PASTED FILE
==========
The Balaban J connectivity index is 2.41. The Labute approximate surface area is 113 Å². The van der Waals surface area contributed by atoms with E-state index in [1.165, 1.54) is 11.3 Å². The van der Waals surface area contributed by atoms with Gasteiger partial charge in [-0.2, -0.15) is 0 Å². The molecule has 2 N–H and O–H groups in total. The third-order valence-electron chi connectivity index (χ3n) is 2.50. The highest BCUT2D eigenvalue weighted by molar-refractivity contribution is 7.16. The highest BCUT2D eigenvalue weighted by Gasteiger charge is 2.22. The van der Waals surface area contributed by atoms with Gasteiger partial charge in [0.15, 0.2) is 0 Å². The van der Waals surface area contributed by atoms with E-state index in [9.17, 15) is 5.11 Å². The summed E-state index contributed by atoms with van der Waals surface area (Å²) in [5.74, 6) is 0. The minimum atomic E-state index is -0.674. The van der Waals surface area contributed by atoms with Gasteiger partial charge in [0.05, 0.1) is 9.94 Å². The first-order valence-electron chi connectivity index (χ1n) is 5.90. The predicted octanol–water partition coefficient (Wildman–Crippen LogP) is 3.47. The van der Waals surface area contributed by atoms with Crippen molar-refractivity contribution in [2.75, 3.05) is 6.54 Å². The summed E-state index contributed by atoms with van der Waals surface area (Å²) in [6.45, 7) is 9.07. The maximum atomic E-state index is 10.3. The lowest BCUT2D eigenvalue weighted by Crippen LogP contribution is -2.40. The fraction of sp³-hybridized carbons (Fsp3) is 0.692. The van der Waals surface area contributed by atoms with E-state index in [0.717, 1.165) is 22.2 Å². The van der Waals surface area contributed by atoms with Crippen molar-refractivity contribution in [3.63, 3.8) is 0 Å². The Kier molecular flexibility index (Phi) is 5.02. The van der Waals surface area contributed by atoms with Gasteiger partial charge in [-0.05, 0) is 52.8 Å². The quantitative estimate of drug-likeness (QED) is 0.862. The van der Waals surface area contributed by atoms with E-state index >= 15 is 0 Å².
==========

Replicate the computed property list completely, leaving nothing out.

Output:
The Balaban J connectivity index is 2.41. The Labute approximate surface area is 113 Å². The van der Waals surface area contributed by atoms with E-state index in [1.165, 1.54) is 11.3 Å². The van der Waals surface area contributed by atoms with Gasteiger partial charge in [-0.2, -0.15) is 0 Å². The molecule has 2 N–H and O–H groups in total. The third-order valence-electron chi connectivity index (χ3n) is 2.50. The highest BCUT2D eigenvalue weighted by molar-refractivity contribution is 7.16. The highest BCUT2D eigenvalue weighted by Gasteiger charge is 2.22. The van der Waals surface area contributed by atoms with Gasteiger partial charge in [0.15, 0.2) is 0 Å². The van der Waals surface area contributed by atoms with E-state index in [9.17, 15) is 5.11 Å². The summed E-state index contributed by atoms with van der Waals surface area (Å²) in [5.74, 6) is 0. The minimum atomic E-state index is -0.674. The van der Waals surface area contributed by atoms with Gasteiger partial charge in [0.05, 0.1) is 9.94 Å². The first-order valence-electron chi connectivity index (χ1n) is 5.90. The predicted octanol–water partition coefficient (Wildman–Crippen LogP) is 3.47. The van der Waals surface area contributed by atoms with Crippen molar-refractivity contribution in [2.75, 3.05) is 6.54 Å². The summed E-state index contributed by atoms with van der Waals surface area (Å²) in [6.45, 7) is 9.07. The maximum atomic E-state index is 10.3. The lowest BCUT2D eigenvalue weighted by Crippen LogP contribution is -2.40. The fraction of sp³-hybridized carbons (Fsp3) is 0.692. The van der Waals surface area contributed by atoms with E-state index in [0.717, 1.165) is 22.2 Å². The van der Waals surface area contributed by atoms with Crippen molar-refractivity contribution in [3.63, 3.8) is 0 Å². The Kier molecular flexibility index (Phi) is 5.02. The van der Waals surface area contributed by atoms with Gasteiger partial charge in [-0.05, 0) is 52.8 Å². The quantitative estimate of drug-likeness (QED) is 0.862. The van der Waals surface area contributed by atoms with E-state index >= 15 is 0 Å².